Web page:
Packaging & Accessories
Packed in a cubic black box trimmed with gold texts, unboxing the MD4 is upscale, free from heavy graphics or animations used by other mainstream competitors. What’s left in focus is a 3D render of the black variation of the MD4 even though what I received inside is the white one.
Using the pull-tab to free the first layer holding the IEM will reveal the accessories beneath starting with a cleaning tool alongside three sets of ear tips for different sound profiles with three pairs each for size. The balanced tips are already attached to the MD4’s nozzle ready for use.
A third layer beneath is for the rustic-looking faux-leather case that is stitched and nicely padded making use of magnets holding it shut. The detachable braided cable will finally be found inside.
The balanced ear tips and sound profile were used in the formulation of the sound impressions. How the sound is changed by swapping tips and tuning styles will be discussed separately.
With two drivers tackling the bass frequencies, it comes as no surprise that the MD4 is not the most neutral IEM around. But if there’s anything I wasn’t expecting, is for the MD4’s sub-bass to roll off as fast.
The midrange in its default setting may also appear shy to some users, but there’s no need to fret since the effects of the tuning switches will be described in a later section.
Hidizs did a great job with their crossover application on the MD4 which justifies their years of experience with their earlier BA-based monitors. Listening in, there wasn’t a time that I thought I’m listening to any specific driver so it does sound very coherent.
Even with a tandem of low-end frequency BA drivers, the MD4 wasn’t able to hide that lack of dynamics driver slam. I’m not saying this as a negative though since the warmth of its bass has a nice backbone for a controlled and tight picture.
Even though the vocal region is not life-sized by a long stretch, its best quality is with the center imaging and the bite of textures that simulate an expansive soundscape allowing objects to breathe.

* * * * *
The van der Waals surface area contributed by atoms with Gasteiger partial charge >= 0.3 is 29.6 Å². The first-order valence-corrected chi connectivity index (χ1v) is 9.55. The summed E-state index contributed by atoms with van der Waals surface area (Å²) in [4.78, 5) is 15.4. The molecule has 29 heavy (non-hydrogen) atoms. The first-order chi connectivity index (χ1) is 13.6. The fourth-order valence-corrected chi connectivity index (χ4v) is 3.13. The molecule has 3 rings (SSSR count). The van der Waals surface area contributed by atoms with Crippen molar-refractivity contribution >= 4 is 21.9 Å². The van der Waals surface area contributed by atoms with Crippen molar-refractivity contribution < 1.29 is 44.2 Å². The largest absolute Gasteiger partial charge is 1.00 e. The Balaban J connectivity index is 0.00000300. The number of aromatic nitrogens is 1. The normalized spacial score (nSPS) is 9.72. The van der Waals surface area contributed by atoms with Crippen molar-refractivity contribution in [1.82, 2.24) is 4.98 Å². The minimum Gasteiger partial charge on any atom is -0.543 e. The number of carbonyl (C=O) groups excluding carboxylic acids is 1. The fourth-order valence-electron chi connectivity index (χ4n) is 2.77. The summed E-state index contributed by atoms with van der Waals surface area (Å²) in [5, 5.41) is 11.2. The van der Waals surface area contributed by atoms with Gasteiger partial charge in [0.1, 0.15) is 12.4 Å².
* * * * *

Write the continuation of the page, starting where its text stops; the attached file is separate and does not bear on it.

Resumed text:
Listening to a chorus is enjoyable and not shouty, only sidetracked sometimes brought by the recessed midrange energy shifting the focus to the bass region.
If there’s a minor quirk that I’ve noticed with the tonality of the MD4 is with certain female singers that I usually listen to. Towards the low-mids, there is a bit of a nasal character developing.
Quieter details are pulled up with piano and strings which is especially perceptible when listening to acoustic tracks. Guitars are more shimmery on the edges than expected but have a body that is ready to support.
Though not too hot and fatiguing, the treble presence is a toss-up as I find some instruments varying in vigor. Cymbals for example get slightly muted from busier passages, while electric guitars can be much easier to find.
Percussive instruments and chimes are crisp and resolving. Sound-wise, it is tilted towards heft and muscle than natural.
The MD4 creates a more expansive lateral stage than it is deep. And with a height that is just tall enough to give dynamic instruments room puts more emphasis on its capability to image properly.
Immersing into an outdoor live recording will make use of the wide soundscape, and placement can be expected to pinpoint the audience with great separation and differentiation from one another.
Where the MD4 struggles with is the imaging between the outermost and center image as drum rolls lose energy when panning.
Switching from the balanced tips to the ones marked for vocals brought the center image closer making it peppier and engaging. It gave singers room to shine and play more with the bass while also putting more heft with the strumming of the guitar.
Unsurprisingly, the bass tips put more emphasis on the mid-bass and lifted with it its neighbor for a more solid thump. This however widens the gap with the vocal region and shaves off the shimmer with strings.
I thoroughly enjoyed switching between the sound modes although at the beginning I encountered a channel imbalance issue where the center image is slightly shifted towards the left.
Using mono sound to make sure both earpieces receive the same signal and tinkering with the switches revealed that the left IEM’s out-of-the-box switch settings were mismatched
Coming out of the balanced setting, the warm tuning boosted not just the mids but also the bass presence. And as the name suggests, its more inviting midrange is now more confident and staged closer while also tipping the treble timbre to be closer to the expected metallic splash of cymbals.
Toggling the switches to be tuned for bass, the low-end is now even more pronounced extending its effect to the lower mids which on specific passages could use some dialing down.
This setting does make good use of the two BA installed for bass presence as pops and beats are livelier.
The treble switch setting didn’t spike up the treble as expected, instead, it adjusted the tonality to be thinner and worked on improvements in extension and air. In this setting, the MD4 sounded more like a V-shaped IEM with the pulled-back midrange energy making it quite hard to seem enticing, even with soulful singers.